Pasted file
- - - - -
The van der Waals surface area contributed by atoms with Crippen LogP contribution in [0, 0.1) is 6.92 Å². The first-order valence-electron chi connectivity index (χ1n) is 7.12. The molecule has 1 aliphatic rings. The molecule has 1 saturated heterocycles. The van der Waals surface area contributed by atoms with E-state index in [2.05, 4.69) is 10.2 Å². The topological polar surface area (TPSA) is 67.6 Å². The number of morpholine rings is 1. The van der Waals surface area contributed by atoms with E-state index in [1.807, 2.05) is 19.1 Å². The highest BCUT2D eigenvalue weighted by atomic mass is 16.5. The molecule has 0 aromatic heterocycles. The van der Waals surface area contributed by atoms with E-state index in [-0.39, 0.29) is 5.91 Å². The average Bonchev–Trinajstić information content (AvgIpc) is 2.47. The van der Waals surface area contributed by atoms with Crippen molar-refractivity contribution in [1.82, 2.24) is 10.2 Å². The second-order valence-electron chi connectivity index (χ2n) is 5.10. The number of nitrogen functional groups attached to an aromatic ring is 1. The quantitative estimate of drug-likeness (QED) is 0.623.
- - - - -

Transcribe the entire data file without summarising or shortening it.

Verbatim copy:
The van der Waals surface area contributed by atoms with Crippen LogP contribution in [0, 0.1) is 6.92 Å². The first-order valence-electron chi connectivity index (χ1n) is 7.12. The molecule has 1 aliphatic rings. The molecule has 1 saturated heterocycles. The van der Waals surface area contributed by atoms with E-state index in [2.05, 4.69) is 10.2 Å². The topological polar surface area (TPSA) is 67.6 Å². The number of morpholine rings is 1. The van der Waals surface area contributed by atoms with E-state index in [1.807, 2.05) is 19.1 Å². The highest BCUT2D eigenvalue weighted by atomic mass is 16.5. The molecule has 0 aromatic heterocycles. The van der Waals surface area contributed by atoms with E-state index in [-0.39, 0.29) is 5.91 Å². The average Bonchev–Trinajstić information content (AvgIpc) is 2.47. The van der Waals surface area contributed by atoms with Crippen molar-refractivity contribution in [1.82, 2.24) is 10.2 Å². The second-order valence-electron chi connectivity index (χ2n) is 5.10. The number of nitrogen functional groups attached to an aromatic ring is 1. The quantitative estimate of drug-likeness (QED) is 0.623.